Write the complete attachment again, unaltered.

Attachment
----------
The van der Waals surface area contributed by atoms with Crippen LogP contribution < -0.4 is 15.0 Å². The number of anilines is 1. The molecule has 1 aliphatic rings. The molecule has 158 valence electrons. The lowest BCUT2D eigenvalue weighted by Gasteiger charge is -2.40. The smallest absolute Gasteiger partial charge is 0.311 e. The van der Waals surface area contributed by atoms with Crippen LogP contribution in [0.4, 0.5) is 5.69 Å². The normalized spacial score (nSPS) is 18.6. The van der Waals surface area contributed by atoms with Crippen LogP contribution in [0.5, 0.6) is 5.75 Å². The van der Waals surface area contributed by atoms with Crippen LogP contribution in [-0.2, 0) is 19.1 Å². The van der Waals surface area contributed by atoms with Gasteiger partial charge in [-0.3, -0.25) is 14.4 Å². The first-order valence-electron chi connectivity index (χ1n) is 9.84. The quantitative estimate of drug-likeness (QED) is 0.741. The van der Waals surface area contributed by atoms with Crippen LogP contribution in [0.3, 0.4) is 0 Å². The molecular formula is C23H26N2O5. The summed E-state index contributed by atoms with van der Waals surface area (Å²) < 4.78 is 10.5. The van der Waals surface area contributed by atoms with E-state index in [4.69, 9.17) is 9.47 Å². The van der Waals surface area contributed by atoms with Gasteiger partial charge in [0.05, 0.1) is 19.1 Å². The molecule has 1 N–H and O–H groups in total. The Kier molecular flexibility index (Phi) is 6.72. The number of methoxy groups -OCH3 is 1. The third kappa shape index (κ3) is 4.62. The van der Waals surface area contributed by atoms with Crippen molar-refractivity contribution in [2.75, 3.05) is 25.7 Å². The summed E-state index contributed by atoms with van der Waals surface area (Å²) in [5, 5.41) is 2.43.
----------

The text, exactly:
The van der Waals surface area contributed by atoms with Crippen LogP contribution < -0.4 is 15.0 Å². The number of anilines is 1. The molecule has 1 aliphatic rings. The molecule has 158 valence electrons. The lowest BCUT2D eigenvalue weighted by Gasteiger charge is -2.40. The smallest absolute Gasteiger partial charge is 0.311 e. The van der Waals surface area contributed by atoms with Crippen LogP contribution in [0.4, 0.5) is 5.69 Å². The normalized spacial score (nSPS) is 18.6. The van der Waals surface area contributed by atoms with Crippen LogP contribution in [0.5, 0.6) is 5.75 Å². The van der Waals surface area contributed by atoms with Crippen LogP contribution in [-0.2, 0) is 19.1 Å². The van der Waals surface area contributed by atoms with Gasteiger partial charge in [-0.3, -0.25) is 14.4 Å². The first-order valence-electron chi connectivity index (χ1n) is 9.84. The quantitative estimate of drug-likeness (QED) is 0.741. The van der Waals surface area contributed by atoms with Crippen LogP contribution in [0.3, 0.4) is 0 Å². The molecular formula is C23H26N2O5. The summed E-state index contributed by atoms with van der Waals surface area (Å²) < 4.78 is 10.5. The van der Waals surface area contributed by atoms with E-state index in [4.69, 9.17) is 9.47 Å². The van der Waals surface area contributed by atoms with Gasteiger partial charge in [0.05, 0.1) is 19.1 Å². The molecule has 1 N–H and O–H groups in total. The Kier molecular flexibility index (Phi) is 6.72. The number of methoxy groups -OCH3 is 1. The third kappa shape index (κ3) is 4.62. The van der Waals surface area contributed by atoms with Crippen molar-refractivity contribution in [2.75, 3.05) is 25.7 Å². The summed E-state index contributed by atoms with van der Waals surface area (Å²) in [5, 5.41) is 2.43.